Ruth Barker

The Horizon Bringeth... And The Horizon Taketh Away



“Its power is immense, for the similitudes of which it treats are not the visible, substantial ones between things themselves; they need only be more subtle resemblances of relations. Disencumbered thus, it can extend from a single given point, to an endless number of relationships. For example, the relation of stars to the sky in which they shine may also be found: between plants and the earth, between living things and the globe, and between diamonds and the rocks in which they are buried.”

                                                                                                                          Michel Foucault; The Order of Things


“The minutes went by on tiptoe, with their fingers to their lips. I looked the place over. You can’t tell anything about an outfit like that. They might be making millions, and hey might have the sheriff in the back room, with his chair against the safe.”

                                                                                                                  Raymond Chandler; The Lady in the Lake.



Hennessy’s work in ‘title’ re-orientates her investigation of line and space within an encompassing, complex installation. A series of objects fix themselves mutely within a windowless room, acutely aware of one another’s presence. The viewer becomes a player denied a script. A single black wall seems a backcloth to our surmises, framing the blank stares of the work before it. The objects are obtuse in their monochrome conversationality; one must approach them from the side.


The artist has tied black electrical cable between the two pillars of the space, dividing the gallery in two. An overhead projector positioned on one side of the room shines a cutting beam of bright white light against the cable ‘barrier’, hitting it at a broad right angle. The stark illumination crosses the space like a physical object, forcefully casting the black shadow-lines of the wire onto the black screen of the wall behind. En route, the beam fully floods over the angular form of a wooden stepladder poised in the centre of the space. Linked pools of orchestrated illumination are draped over it dilapidated, scarred surface rendering by turns highly defined or sunk in shadow, and oddly architectural in its ‘found object’ status. The clear blast from the OHP similarly paints the awkward jutting form of the ladder into a blind silhouette on the black wall behind. The outline perhaps recalls the infamous Hiroshima image documenting the horrifically recognisable outline of a figure with ladder burnt onto brick by the obliterating force of the atomic blast. Here, however, as throughout the installation, Hennessy purposefully denies the figure any place within the atmospheric space she manipulates. Instead a series of tense relationships activate the spaces between objects that we see in lieu: a matt black torch lies propped head down against the base of a wall. A mirror attached to the torch’s body intercepts its beam to gauchely deflect both the light and its image in a new and inexplicable yet faintly suspect angle. Elsewhere a black bin-bag seems charged and inflated by some furtive static electric means. The bag hangs inflated and erect although ill at ease in its self conscious attempt to defy gravity. Anchored to the floor by slim cable-ties and clips, it drifts slightly as if moved by a breeze stirred by passing interest.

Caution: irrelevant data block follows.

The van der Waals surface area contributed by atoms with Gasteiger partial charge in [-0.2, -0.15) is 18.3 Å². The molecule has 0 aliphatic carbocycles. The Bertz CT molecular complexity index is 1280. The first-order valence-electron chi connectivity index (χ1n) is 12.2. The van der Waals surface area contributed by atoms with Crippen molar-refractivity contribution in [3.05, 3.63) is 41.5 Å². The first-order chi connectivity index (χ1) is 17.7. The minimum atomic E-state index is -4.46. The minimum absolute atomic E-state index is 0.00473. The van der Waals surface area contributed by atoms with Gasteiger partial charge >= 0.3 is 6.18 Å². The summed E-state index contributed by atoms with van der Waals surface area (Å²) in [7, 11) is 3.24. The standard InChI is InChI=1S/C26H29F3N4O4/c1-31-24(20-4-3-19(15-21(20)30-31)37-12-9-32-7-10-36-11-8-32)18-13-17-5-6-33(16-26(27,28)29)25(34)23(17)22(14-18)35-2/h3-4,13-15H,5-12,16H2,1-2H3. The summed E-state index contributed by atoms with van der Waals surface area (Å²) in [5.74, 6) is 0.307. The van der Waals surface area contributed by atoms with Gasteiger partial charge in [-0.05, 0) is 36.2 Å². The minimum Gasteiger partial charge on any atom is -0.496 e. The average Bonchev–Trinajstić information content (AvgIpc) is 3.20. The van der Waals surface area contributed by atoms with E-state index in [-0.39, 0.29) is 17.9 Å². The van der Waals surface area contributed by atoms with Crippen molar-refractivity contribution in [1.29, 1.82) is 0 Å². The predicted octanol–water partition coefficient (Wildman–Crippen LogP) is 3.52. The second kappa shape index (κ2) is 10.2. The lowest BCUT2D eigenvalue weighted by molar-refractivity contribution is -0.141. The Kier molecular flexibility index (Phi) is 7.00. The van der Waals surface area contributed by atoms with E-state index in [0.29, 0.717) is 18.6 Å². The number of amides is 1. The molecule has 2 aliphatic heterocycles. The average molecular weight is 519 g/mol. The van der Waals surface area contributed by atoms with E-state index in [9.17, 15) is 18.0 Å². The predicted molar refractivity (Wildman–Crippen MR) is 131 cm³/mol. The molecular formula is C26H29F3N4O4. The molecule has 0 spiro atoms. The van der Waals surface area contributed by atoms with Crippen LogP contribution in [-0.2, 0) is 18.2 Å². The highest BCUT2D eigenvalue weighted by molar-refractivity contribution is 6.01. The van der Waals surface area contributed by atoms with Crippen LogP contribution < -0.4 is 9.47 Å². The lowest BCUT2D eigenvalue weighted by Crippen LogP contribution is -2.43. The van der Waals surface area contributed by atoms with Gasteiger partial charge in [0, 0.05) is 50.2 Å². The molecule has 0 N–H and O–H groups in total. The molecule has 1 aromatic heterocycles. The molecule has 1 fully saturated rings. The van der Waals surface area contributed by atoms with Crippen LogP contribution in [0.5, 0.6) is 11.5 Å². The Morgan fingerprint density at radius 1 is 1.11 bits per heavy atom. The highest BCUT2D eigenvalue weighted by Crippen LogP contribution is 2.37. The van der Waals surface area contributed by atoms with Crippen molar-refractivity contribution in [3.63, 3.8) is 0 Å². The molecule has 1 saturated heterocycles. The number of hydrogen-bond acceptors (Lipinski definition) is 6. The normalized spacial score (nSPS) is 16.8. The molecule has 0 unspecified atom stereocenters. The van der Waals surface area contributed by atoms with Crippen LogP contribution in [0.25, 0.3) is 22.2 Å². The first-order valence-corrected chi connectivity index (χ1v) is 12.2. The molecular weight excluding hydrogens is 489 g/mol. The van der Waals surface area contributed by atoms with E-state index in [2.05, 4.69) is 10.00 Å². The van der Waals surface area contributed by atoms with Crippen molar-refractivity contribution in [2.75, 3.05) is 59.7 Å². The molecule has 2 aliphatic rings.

Hennessy’s work may anchor around the notional investigation of ‘the line’ within these bleak gallery landscapes, but here there is a very real sense of the Hitchcockian in her analysis. The confidently restrained elements in ‘The Horizon Taketh...’ hang together like the thick skinned clues of some insoluble conceptual mystery.